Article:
It can also be inferred that ROA is a return on investment for the company since capital assets are often the biggest investment for most companies. In this case, the company invests money into capital assets and the return is measured in profits. A higher ratio is more favorable to investors because it shows that the company is more effectively managing its assets to produce greater amounts of net income. A positive ROA ratio usually indicates an upward profit trend as well. ROA is most useful for comparing companies in the same industry as different industries use assets differently.

From the collected data, and the figures so obtained it can be said that every rupee that an investor invested in assets during the year 2013-14 produced rupees 59.51 of net income. Depending on the economy, this can be a healthy return rate no matter what the investment is. further, in the year 2014-15 the ROA was 46.10, which means that every rupee invested in the company generates rupees 46.10 of the net income. This is comparatively less than that of the previous year.Which in turn says that the company’s performance in the previous year was better than that of the current year.

EARNINGS PER SHARE (EPS):

Earnings per share, also called net income per share, is a market prospect ratio that measures the amount of net income earned per share of stock outstanding. In other words, this is the amount of money each share of stock would receive if all of the profits were distributed to the outstanding shares at the end of the year.

Earning per share is also a calculation that shows how profitable a company is on a shareholder basis. A higher earnings per share is always better than a lower ratio because this means the company is more profitable and the company has more profits to distribute to its shareholders.

From the comparative analysis of the company’s EPS in the said period, it is seen that the company offered earnings of Rs. 43.51 per share to its share holders in the year 2014-15 where as it offered earnings of Rs. 43.44 per share, which simply means that the company performed fairly well in the year 2013-14 as compared to 2014-15.

DIVEDEND PER SHARE (DPS):

The dividend payout ratio measures the percentage of net income that is distributed to shareholders in the form of dividends during the year. In other words, this ratio shows the portion of profits the company decides to keep to fund operations and the portion of profits that is given to its shareholders.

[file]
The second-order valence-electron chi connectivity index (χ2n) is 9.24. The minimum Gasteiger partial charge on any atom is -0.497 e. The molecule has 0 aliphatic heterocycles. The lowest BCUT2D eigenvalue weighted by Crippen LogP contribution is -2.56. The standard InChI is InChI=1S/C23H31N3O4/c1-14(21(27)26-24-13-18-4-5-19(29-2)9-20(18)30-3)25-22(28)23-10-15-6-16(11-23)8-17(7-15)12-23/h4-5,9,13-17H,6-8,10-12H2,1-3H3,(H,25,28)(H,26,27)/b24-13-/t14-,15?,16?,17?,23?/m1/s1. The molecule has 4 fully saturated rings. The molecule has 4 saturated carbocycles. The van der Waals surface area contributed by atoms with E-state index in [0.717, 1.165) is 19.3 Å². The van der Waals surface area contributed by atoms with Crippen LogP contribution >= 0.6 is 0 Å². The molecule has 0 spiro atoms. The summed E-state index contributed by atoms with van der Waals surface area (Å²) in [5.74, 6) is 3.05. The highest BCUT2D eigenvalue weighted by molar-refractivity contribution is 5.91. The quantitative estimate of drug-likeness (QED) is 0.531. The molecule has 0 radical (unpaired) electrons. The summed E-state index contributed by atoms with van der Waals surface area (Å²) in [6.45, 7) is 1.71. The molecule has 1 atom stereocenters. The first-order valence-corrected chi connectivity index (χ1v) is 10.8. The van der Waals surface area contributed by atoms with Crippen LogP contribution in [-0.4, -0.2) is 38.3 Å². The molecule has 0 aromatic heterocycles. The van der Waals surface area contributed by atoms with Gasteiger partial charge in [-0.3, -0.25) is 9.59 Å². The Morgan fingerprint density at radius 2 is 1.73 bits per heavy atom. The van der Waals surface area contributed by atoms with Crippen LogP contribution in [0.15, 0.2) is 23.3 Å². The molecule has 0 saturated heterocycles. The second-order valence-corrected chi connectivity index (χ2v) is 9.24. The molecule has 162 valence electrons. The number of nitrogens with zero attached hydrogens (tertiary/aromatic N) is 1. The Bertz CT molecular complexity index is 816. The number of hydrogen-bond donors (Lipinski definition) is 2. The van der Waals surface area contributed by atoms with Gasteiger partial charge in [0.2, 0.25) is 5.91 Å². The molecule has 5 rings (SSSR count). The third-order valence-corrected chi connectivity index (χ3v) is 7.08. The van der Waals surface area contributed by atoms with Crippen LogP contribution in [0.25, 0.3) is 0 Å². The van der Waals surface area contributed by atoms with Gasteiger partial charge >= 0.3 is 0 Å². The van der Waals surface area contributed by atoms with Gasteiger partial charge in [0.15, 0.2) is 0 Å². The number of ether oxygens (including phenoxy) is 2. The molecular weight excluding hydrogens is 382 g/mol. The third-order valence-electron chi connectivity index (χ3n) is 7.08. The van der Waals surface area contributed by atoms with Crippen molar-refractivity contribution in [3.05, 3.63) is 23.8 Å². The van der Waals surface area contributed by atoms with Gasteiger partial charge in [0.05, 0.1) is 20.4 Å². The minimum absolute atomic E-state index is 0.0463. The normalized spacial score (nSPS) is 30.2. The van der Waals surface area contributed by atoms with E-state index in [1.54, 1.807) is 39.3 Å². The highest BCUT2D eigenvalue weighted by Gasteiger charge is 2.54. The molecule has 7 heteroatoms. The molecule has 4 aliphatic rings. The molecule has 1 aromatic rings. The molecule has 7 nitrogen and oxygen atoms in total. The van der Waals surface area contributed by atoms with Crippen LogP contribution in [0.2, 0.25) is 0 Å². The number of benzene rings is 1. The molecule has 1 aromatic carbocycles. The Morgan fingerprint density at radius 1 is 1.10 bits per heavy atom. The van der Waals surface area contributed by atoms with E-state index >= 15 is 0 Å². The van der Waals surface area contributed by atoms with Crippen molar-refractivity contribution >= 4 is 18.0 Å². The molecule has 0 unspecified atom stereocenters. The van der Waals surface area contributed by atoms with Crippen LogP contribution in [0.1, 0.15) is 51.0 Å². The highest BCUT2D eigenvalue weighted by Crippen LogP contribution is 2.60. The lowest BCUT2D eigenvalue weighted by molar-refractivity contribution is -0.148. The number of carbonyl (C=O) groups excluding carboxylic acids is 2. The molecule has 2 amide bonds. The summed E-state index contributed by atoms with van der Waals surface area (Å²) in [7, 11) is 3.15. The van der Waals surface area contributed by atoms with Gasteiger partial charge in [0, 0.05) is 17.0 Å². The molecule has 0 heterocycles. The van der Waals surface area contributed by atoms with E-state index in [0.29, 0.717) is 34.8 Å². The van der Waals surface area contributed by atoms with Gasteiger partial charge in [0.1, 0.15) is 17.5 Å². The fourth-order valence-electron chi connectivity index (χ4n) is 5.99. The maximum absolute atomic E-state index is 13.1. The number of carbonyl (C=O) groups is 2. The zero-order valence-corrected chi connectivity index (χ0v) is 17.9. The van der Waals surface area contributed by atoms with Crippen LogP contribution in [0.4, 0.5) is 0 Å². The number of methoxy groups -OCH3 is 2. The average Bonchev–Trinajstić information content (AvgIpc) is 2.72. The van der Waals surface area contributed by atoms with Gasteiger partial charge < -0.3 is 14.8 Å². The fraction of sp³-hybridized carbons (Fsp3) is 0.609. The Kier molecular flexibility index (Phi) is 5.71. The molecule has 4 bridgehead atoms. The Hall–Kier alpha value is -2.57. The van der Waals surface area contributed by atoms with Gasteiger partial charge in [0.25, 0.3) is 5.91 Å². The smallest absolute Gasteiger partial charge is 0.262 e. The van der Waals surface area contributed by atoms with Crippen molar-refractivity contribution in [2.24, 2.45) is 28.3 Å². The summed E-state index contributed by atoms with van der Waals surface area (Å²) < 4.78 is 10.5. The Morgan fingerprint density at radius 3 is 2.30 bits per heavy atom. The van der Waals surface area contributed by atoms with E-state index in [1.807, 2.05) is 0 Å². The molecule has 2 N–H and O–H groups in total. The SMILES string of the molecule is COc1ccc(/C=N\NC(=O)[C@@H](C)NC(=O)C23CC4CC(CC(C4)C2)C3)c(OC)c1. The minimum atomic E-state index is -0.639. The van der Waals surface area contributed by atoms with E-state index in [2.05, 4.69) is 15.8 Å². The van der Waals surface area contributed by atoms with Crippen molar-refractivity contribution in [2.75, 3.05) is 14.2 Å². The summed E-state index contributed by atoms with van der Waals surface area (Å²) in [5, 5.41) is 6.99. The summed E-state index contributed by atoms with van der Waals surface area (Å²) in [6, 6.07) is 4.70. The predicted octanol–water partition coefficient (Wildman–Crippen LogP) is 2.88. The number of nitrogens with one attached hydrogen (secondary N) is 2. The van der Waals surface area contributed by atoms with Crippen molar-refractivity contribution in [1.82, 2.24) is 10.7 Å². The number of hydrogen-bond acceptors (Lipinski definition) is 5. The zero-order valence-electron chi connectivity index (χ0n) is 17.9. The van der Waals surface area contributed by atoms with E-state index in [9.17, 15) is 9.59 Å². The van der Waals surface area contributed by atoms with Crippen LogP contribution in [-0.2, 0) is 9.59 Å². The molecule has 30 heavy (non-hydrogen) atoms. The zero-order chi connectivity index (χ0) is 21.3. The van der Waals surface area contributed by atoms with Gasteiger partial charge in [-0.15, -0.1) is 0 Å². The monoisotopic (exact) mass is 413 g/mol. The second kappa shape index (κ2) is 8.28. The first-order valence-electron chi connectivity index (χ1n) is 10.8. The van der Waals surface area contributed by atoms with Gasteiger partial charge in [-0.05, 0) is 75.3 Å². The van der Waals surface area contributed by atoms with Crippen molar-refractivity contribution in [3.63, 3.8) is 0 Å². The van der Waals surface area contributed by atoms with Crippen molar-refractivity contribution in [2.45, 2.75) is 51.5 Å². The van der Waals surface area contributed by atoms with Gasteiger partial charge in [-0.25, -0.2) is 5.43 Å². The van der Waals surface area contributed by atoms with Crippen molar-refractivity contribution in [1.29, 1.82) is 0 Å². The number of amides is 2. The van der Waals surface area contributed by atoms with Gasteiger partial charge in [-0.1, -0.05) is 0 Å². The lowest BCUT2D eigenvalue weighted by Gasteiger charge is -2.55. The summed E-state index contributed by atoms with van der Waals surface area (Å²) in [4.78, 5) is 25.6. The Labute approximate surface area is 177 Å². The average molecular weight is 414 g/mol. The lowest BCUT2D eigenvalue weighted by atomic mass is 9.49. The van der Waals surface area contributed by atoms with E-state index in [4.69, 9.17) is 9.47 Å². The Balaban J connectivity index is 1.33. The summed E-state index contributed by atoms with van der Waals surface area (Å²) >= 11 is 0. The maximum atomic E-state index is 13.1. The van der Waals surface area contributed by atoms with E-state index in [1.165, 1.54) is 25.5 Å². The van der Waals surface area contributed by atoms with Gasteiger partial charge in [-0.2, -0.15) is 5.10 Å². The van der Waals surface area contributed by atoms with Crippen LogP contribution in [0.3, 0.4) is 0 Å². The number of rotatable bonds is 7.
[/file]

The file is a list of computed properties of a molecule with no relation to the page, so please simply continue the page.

Investors are particularly interested in the dividend payout ratio because they want to know if companies are paying out a reasonable portion of net income to investors. Since investors want to see a steady stream of sustainable dividends from a company, the dividend payout ratio analysis is important. A consistent trend in this ratio is usually more important than a high or low ratio.

Since it is for companies to declare dividends and increase their ratio for one year, a single high ratio does not mean that much. Investors are mainly concerned with sustainable trends. Generally, more mature and stable companies tend to have a higher ratio than newer start up companies.

It can be seen that the company is paying Rs. 2 per share as dividend to its shareholders in the year 2013-14 where as it has not paid any dividend in the 2014-15.

NET PROFIT MARGIN (NPM):

The profit margin ratio, also called the return on sales ratio or gross profit ratio, is a profitability ratio that measures the amount of net income earned with each dollar of sales generated by comparing the net income and net sales of a company. In other words, the profit margin ratio shows what percentage of sales are left over after all expenses are paid by the business.

Creditors and investors use this ratio to measure how effectively a company can convert sales into net income. Investors want to make sure profits are high enough to distribute dividends while creditors want to make sure the company has enough profits to pay back its loans. In other words, outside users want to know that the company is running efficiently. An extremely low profit margin formula would indicate the expenses are too high and the management needs to budget and cut expenses. The profit margin ratio directly measures what percentage of sales is made up of net income. In other words, it measures how much profits are produced at a certain level of sales.